Diploid sugar beet plants demonstrate a broad variability of the number of chloroplasts in stomata guard cells, which is related to mixoploidy of cell populations in leaf apical meristems (epigenomic variability). In addition to random organelle segregation between daughter cells, this variability is affected by factors disrupting the mitotic cycle: (1) plant treatment with a mitotic poison, such as colchicine; (2) duration of the life cycle of a plant; the variability in second-year plants is greater than in first-year ones; (3) the mode of plant reproduction; the variability in inbred plants is greater than in the initial population. Treatment of germinating seeds with a diluted colchicine solution increases the number of organelles in cells in the myxoploid generation (generation C0) and the variance of the distributions in the first vegetation year. The variability in the organelle number in stomata cells correlates with that in maternal meristem cells. It is concluded that the epidermal cell monolayer (including stomata guard cells) keeps record of the epigenomic and epiplastome variability in meristem cells. The variability of the number of chloroplasts in stomata guard cells is approximated by binomials with negative powers.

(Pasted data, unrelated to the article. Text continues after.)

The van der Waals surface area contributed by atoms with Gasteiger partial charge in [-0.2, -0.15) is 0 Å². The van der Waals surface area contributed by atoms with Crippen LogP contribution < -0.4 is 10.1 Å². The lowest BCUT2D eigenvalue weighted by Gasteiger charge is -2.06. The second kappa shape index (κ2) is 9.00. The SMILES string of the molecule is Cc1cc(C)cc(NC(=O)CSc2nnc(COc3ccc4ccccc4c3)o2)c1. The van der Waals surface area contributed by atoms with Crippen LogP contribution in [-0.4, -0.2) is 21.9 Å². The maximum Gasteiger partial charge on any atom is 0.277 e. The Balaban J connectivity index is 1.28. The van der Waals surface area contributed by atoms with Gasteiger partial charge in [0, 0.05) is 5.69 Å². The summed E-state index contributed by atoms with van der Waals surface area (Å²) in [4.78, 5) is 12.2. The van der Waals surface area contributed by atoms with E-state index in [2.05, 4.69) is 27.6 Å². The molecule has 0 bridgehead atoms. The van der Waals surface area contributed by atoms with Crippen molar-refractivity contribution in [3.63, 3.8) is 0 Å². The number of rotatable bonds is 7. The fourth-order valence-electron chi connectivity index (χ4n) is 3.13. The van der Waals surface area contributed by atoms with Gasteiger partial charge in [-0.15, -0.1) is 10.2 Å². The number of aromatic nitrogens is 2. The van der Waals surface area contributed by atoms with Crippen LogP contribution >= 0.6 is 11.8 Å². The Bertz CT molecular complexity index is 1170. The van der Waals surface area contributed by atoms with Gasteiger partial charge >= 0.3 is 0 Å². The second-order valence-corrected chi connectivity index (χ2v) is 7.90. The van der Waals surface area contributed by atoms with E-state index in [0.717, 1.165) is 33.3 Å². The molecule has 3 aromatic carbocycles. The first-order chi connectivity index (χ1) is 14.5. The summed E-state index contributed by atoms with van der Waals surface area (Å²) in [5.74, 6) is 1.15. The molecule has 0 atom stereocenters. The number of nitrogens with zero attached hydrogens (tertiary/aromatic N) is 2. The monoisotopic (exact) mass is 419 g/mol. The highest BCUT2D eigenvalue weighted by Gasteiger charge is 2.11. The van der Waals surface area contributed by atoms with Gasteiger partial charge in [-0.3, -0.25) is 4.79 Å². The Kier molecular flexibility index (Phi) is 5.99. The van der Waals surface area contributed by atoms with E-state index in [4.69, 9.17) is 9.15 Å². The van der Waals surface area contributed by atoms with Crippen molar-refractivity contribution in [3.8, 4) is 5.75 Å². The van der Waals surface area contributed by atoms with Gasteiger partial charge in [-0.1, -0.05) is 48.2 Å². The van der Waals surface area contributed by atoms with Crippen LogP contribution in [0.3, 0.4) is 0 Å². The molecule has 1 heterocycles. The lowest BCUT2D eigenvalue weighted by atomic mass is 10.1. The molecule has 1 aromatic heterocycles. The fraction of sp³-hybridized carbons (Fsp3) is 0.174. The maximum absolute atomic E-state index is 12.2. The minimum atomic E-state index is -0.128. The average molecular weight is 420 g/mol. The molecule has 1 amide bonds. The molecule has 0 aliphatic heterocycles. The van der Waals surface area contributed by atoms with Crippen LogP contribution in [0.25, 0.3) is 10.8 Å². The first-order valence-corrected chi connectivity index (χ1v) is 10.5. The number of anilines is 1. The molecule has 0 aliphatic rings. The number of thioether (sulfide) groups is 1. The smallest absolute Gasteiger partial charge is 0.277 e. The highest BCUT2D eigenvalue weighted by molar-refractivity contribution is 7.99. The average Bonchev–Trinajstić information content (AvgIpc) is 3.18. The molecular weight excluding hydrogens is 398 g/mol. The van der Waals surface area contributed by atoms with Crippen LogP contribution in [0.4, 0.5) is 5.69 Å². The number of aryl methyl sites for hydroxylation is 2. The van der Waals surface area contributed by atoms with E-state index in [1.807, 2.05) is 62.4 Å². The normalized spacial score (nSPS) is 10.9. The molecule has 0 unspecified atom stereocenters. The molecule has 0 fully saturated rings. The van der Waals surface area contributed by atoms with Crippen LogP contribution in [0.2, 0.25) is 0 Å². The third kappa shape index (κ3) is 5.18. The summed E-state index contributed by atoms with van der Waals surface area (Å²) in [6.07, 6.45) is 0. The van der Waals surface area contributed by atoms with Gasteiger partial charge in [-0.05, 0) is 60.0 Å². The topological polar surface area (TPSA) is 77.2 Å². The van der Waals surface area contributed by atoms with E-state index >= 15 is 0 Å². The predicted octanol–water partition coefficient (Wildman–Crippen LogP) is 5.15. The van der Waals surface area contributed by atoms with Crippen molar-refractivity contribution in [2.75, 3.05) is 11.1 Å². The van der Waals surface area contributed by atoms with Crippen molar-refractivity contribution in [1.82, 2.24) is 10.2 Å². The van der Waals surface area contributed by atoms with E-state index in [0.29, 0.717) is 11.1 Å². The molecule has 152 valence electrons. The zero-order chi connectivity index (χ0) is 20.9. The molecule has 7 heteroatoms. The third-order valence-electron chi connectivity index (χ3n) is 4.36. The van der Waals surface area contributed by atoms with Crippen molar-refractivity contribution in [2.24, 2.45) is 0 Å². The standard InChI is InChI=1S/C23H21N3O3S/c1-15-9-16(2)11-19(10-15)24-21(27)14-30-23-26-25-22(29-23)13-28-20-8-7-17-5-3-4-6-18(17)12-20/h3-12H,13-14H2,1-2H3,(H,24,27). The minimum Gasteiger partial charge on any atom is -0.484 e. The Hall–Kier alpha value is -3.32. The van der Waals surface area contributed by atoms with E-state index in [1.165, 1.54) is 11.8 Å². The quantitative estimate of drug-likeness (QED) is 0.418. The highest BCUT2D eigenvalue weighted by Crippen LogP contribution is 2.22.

Russian Journal of Genetics – Springer Journals
Published: Oct 13, 2004
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